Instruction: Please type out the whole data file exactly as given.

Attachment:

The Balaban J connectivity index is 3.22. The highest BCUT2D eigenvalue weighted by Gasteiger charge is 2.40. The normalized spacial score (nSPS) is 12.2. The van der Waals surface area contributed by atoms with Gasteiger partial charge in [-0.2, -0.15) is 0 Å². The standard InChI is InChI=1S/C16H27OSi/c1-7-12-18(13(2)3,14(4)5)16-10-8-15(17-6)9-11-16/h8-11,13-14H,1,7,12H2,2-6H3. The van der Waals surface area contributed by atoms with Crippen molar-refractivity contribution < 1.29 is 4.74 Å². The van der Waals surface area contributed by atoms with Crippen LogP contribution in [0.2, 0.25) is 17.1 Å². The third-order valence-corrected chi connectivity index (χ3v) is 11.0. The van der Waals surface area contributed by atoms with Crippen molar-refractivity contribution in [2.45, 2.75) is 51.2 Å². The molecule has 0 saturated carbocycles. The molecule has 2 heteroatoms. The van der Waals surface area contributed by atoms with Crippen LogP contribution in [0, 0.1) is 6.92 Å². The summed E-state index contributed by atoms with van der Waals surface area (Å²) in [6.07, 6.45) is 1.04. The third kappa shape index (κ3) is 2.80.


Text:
The Balaban J connectivity index is 3.22. The highest BCUT2D eigenvalue weighted by Gasteiger charge is 2.40. The normalized spacial score (nSPS) is 12.2. The van der Waals surface area contributed by atoms with Gasteiger partial charge in [-0.2, -0.15) is 0 Å². The standard InChI is InChI=1S/C16H27OSi/c1-7-12-18(13(2)3,14(4)5)16-10-8-15(17-6)9-11-16/h8-11,13-14H,1,7,12H2,2-6H3. The van der Waals surface area contributed by atoms with Crippen molar-refractivity contribution < 1.29 is 4.74 Å². The van der Waals surface area contributed by atoms with Crippen LogP contribution in [0.2, 0.25) is 17.1 Å². The third-order valence-corrected chi connectivity index (χ3v) is 11.0. The van der Waals surface area contributed by atoms with Crippen molar-refractivity contribution in [2.45, 2.75) is 51.2 Å². The molecule has 0 saturated carbocycles. The molecule has 2 heteroatoms. The van der Waals surface area contributed by atoms with Crippen LogP contribution in [0, 0.1) is 6.92 Å². The summed E-state index contributed by atoms with van der Waals surface area (Å²) in [6.07, 6.45) is 1.04. The third kappa shape index (κ3) is 2.80.